STEM students bring in big bucks

Stamford schools have put a huge focus on Science, Technology, Engineering and Math (STEM) programs in recent years, due in large part to the GE Foundation’s Developing Futures grant, which funneled millions of dollars into the city’s schools to strengthen the programs. The reasoning is pretty simple: When today’s students become tomorrow’s workforce, they’re going to need STEM skills to be competitive in a technology-based world. GE Foundation Director of U.S. Education Kelli Wells summed up the need pretty succinctly during an interview last spring:

“We have engineering positions constantly that are open, and yes, we get applicants, but many only meet the basic skills required,” she said.

“For America to really remain great and remain competitive, we need to make sure that we have an educated workforce, and you get to that by starting to build that pipeline, by making sure kids in kindergarten through 12th grade are getting the highest quality education possible.”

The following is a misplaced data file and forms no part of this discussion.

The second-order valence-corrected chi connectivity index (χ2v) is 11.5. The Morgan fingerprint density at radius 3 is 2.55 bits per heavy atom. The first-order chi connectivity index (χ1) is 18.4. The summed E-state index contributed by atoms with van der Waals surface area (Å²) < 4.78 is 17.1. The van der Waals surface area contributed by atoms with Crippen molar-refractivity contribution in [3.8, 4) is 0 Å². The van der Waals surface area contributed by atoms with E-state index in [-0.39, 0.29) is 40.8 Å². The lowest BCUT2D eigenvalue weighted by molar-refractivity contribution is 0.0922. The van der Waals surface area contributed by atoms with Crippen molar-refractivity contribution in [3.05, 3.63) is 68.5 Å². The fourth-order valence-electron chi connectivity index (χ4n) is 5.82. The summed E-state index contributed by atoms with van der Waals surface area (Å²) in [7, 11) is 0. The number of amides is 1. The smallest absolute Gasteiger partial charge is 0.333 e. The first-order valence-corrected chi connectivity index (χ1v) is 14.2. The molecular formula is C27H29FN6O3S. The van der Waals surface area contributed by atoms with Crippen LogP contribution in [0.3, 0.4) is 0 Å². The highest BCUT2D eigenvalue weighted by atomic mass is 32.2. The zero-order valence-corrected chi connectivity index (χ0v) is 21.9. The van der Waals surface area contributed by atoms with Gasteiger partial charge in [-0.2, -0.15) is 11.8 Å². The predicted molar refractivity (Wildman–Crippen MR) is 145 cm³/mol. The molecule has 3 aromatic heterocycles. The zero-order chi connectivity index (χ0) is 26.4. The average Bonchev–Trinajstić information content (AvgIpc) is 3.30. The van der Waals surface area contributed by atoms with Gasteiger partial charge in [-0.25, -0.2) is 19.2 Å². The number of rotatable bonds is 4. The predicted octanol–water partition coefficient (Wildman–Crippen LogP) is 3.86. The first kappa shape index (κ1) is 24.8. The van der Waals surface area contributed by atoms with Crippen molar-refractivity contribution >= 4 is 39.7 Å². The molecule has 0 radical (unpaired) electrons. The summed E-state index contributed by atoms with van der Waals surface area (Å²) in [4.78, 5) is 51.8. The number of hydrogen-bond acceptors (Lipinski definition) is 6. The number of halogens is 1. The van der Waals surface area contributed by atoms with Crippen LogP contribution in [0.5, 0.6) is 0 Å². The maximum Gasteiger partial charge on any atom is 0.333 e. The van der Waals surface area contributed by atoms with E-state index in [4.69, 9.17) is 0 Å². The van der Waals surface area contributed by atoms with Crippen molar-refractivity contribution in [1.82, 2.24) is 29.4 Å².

It’s important to note that when Wells talked about the “workforce,” she didn’t mean line level jobs. STEM majors often find themselves well prepared for high-level positions in the new global marketplace. In fact, Forbes just released a top 10 list of the best-paying college majors — and it’s no surprise that STEM subjects top the list. According to Forbes:

At the top end of the spectrum, computer engineering majors earn an average of $70,400 upon graduation, trailed by chemical engineers at $66,400 and computer scientists at $64,400.

Those majors are then followed by aerospace and aeronatuical engineering majors who earn an average of $64,000 out of school, and mechanical engineering majors round out the top five with a salary of $62,900. Electrical and electronic engineers have the sixth highest salary, civil engineers come in seventh, finance come in eighth, construction science ninth and information science and systems majors round out the top 10 at $56,100.

It’s fitting that this report came out just a couple hours after I joined Congressman Jim Himes and Stamford Superintendent Winifred Hamilton as they explored STEM in action at Turn of River Middle School this morning. You can read more about the district’s STEM initiatives in Saturday’s Advocate.

Maggie Gordon